If you intend on spending a lot of your time in one of the many theme parks Florida has to offer, then it's advisable to book your tickets before you leave the UK. Not only do many of the UK tour operators provide discounts off the gate price, but you can buy tickets in bulk which also offers great savings. Disney often offers a special price 14 day pass which gives you access to all their parks and water attractions, while Universal Studios also bulks together their partner parks to offer much better value for money. (The two Harry Potter 'lands' are also in different parks, so make sure you get the tickets for both!) Similarly, if you book a day at Discovery Cove you also have a seven day pass to all the Seaworld attractions and owned water parks, saving you a significant amount of money. It's worth talking to your travel agent when you book your holiday to ensure you get the best deal, plus you may even be able to get a further discount off the overall price; we booked our trip during a Virgin Holidays offer period and got 10% off the entire cost, including ticket prices.

Unlike a lot of airports (which offer clear signs and are small enough to easily navigate,) the one in Florida is huge and incredibly confusing. If you need to meet a tour operator or pick up a hire car, it's worth asking exactly where it's located before you fly. We wandered around for about 45 minutes before eventually finding where we needed to be, which is not what you want when you step off a nine hour flight after having spend another 90 minutes getting through passport control. Cue the first argument of the holiday..!

Although it's tempting to spend the entirety of your break in the parks you've dreamt so much about, Florida is so much more than Mickey Mouse and Hogwarts Castle. There are endless malls, trips to the everglades, zoos and mini safaris, more mini golf courses than you can imagine, snorkeling and diving opportunities, huge water parks and so much more besides. You're only an hour away from the Kennedy Space Centre and a few hours drive to Miami, so make the most of your time and experience as much of what Florida has to offer as possible. Two weeks wasn't anywhere near enough, but we managed to fit in as much as we were able without coming back feeling utterly exhausted. One of my personal highlights was a trip out into the everglades to see the real Florida landscape (including crocs,) as well as the incredible experience of snorkeling with stingrays, sharks and dolphins in Discovery Cove. We also drove down to the Disney-owned town 'Celebration', which is like a 1950's timewarp, to mix with the locals and see the 'real' side of Orlando... We even joined in with their pub quiz and unsurprisingly came bottom.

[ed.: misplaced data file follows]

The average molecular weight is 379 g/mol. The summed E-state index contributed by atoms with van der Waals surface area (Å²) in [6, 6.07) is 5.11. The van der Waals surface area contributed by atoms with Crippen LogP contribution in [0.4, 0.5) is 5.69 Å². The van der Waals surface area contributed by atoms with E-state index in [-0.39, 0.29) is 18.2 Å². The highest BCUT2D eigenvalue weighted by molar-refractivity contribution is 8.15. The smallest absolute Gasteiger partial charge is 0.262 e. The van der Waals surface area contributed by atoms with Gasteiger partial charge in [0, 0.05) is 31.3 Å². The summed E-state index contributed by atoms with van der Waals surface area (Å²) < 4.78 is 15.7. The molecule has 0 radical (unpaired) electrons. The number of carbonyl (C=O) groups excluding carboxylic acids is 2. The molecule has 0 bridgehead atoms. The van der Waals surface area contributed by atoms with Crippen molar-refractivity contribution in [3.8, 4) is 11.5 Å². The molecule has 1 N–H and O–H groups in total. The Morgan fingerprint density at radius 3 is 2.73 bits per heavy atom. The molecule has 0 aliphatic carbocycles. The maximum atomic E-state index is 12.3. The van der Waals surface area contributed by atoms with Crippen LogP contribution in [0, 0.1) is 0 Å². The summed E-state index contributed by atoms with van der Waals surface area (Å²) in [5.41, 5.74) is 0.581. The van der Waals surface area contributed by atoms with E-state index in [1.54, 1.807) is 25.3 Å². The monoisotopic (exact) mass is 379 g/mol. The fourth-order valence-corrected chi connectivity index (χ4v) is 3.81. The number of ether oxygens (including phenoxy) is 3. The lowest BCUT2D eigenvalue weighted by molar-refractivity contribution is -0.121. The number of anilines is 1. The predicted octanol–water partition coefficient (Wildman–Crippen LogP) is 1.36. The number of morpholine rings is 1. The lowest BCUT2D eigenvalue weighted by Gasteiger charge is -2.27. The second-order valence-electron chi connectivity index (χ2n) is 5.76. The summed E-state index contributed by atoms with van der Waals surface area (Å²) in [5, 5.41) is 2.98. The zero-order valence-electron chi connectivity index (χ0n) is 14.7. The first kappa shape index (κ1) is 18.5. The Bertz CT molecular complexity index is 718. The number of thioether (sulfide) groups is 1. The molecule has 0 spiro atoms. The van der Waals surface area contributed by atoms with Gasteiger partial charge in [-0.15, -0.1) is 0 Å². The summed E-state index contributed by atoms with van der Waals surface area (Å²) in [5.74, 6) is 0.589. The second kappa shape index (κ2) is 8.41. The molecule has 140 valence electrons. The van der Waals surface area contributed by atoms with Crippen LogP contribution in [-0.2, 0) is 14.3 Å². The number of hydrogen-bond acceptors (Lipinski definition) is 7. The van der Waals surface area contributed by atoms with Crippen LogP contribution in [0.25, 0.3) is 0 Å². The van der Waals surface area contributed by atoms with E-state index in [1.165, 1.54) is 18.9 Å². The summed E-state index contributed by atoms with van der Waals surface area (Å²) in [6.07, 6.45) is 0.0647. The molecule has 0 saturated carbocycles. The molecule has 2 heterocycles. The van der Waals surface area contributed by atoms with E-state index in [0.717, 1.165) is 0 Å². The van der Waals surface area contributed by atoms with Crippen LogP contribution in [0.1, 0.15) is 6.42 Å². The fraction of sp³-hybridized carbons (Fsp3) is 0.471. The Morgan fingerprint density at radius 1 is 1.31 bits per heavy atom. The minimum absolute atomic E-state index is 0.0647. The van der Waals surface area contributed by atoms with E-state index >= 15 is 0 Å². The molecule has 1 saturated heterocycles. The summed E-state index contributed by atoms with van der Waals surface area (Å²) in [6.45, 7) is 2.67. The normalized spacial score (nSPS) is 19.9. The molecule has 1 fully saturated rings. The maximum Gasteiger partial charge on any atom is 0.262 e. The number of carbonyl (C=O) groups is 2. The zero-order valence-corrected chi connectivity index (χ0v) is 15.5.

You'll be doing a *lot* of walking in Florida, no doubt about it. Even one day in the park feels like you've completed a half marathon, thanks to the vastness of the attractions and the amount of time you spend on your feet. I've never been in so much pain as I was on our first full day in Disney, having worn pretty but completely impractical shoes that left me in absolute agony from my feet being unsupported. It's vital to not only invest in some shoes that will keep you comfy all day long, but to take a day out between every big park day to recover; we spent every other day doing something non-park related to give ourselves a rest, while ensuring we got to see as much of Florida as possible. Alternating days in the parks will see you appreciate every moment more, rather than rolling about in pain at the end of the day and wishing Goofy would chuck an ice bucket over you.

It doesn't take a genius to work out that Florida is hot, but what you may not necessarily be prepared for is the daily downpours that come as quickly as they go. Us Brits may know rain, but the rain you experience in Orlando during the hurricane season is nothing like you've ever experienced before. Between 3pm and 7pm every day (June-November) there will inevitably be some kind of downpour where you'll find yourself utterly drenched and laughing because there's absolutely no way to avoid it. Although the searing heat means you dry off pretty quickly, it's worth packing a waterproof or taking an umbrella in case it hits while you're in the middle of a park with nowhere to go for shelter. The parks do sell ponchos, but we found these would sell out pretty quickly when the weather turned!